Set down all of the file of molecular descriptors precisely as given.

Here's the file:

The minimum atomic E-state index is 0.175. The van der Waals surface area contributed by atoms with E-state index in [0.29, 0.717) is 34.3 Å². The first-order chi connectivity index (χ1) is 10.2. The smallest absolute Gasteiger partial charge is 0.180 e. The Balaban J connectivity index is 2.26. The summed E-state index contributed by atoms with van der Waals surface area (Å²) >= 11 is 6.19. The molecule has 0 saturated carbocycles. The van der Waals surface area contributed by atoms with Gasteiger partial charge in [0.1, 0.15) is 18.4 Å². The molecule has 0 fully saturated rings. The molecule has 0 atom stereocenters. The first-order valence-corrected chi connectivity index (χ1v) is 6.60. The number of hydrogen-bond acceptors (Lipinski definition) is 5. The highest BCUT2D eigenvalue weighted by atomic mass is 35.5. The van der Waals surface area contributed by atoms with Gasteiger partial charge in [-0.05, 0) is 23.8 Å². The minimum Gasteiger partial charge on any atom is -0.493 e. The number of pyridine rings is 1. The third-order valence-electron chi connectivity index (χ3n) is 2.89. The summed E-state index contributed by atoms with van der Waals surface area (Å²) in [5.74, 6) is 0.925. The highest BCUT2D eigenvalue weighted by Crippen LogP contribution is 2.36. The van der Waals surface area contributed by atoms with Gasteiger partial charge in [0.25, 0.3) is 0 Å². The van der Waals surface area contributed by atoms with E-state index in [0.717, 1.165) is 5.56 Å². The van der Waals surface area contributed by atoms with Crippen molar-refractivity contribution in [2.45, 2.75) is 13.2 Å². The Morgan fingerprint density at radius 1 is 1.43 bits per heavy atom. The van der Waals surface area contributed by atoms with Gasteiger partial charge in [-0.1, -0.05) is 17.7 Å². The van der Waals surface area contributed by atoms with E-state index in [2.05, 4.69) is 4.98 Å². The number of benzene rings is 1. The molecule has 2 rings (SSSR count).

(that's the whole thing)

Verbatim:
The minimum atomic E-state index is 0.175. The van der Waals surface area contributed by atoms with E-state index in [0.29, 0.717) is 34.3 Å². The first-order chi connectivity index (χ1) is 10.2. The smallest absolute Gasteiger partial charge is 0.180 e. The Balaban J connectivity index is 2.26. The summed E-state index contributed by atoms with van der Waals surface area (Å²) >= 11 is 6.19. The molecule has 0 saturated carbocycles. The van der Waals surface area contributed by atoms with Gasteiger partial charge in [0.1, 0.15) is 18.4 Å². The molecule has 0 fully saturated rings. The molecule has 0 atom stereocenters. The first-order valence-corrected chi connectivity index (χ1v) is 6.60. The number of hydrogen-bond acceptors (Lipinski definition) is 5. The highest BCUT2D eigenvalue weighted by atomic mass is 35.5. The van der Waals surface area contributed by atoms with Gasteiger partial charge in [-0.05, 0) is 23.8 Å². The minimum Gasteiger partial charge on any atom is -0.493 e. The number of pyridine rings is 1. The third-order valence-electron chi connectivity index (χ3n) is 2.89. The summed E-state index contributed by atoms with van der Waals surface area (Å²) in [5.74, 6) is 0.925. The highest BCUT2D eigenvalue weighted by Crippen LogP contribution is 2.36. The van der Waals surface area contributed by atoms with Gasteiger partial charge in [0.25, 0.3) is 0 Å². The van der Waals surface area contributed by atoms with E-state index in [0.717, 1.165) is 5.56 Å². The van der Waals surface area contributed by atoms with Crippen molar-refractivity contribution in [2.45, 2.75) is 13.2 Å². The Morgan fingerprint density at radius 1 is 1.43 bits per heavy atom. The van der Waals surface area contributed by atoms with Gasteiger partial charge in [-0.1, -0.05) is 17.7 Å². The van der Waals surface area contributed by atoms with E-state index in [2.05, 4.69) is 4.98 Å². The number of benzene rings is 1. The molecule has 2 rings (SSSR count).